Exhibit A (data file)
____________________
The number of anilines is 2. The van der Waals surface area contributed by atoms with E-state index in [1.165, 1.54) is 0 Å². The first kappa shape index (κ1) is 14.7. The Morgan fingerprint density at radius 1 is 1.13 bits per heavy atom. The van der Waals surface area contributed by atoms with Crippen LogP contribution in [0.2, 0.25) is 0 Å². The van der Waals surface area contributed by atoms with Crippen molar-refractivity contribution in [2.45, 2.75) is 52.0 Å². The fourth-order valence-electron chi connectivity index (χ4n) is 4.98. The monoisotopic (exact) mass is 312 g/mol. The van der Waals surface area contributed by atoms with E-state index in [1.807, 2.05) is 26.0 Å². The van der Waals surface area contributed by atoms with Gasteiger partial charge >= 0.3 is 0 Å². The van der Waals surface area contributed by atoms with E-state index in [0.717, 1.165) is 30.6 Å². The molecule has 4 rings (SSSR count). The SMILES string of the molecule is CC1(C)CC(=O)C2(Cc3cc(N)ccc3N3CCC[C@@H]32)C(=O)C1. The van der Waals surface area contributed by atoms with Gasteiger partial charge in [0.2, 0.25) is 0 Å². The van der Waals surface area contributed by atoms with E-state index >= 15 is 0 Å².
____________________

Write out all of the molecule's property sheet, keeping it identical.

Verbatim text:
The number of anilines is 2. The van der Waals surface area contributed by atoms with E-state index in [1.165, 1.54) is 0 Å². The first kappa shape index (κ1) is 14.7. The Morgan fingerprint density at radius 1 is 1.13 bits per heavy atom. The van der Waals surface area contributed by atoms with Crippen LogP contribution in [0.2, 0.25) is 0 Å². The van der Waals surface area contributed by atoms with Crippen molar-refractivity contribution in [2.45, 2.75) is 52.0 Å². The fourth-order valence-electron chi connectivity index (χ4n) is 4.98. The monoisotopic (exact) mass is 312 g/mol. The van der Waals surface area contributed by atoms with E-state index in [1.807, 2.05) is 26.0 Å². The van der Waals surface area contributed by atoms with Gasteiger partial charge >= 0.3 is 0 Å². The van der Waals surface area contributed by atoms with E-state index in [0.717, 1.165) is 30.6 Å². The molecule has 4 rings (SSSR count). The SMILES string of the molecule is CC1(C)CC(=O)C2(Cc3cc(N)ccc3N3CCC[C@@H]32)C(=O)C1. The van der Waals surface area contributed by atoms with Gasteiger partial charge in [0.2, 0.25) is 0 Å². The van der Waals surface area contributed by atoms with E-state index >= 15 is 0 Å².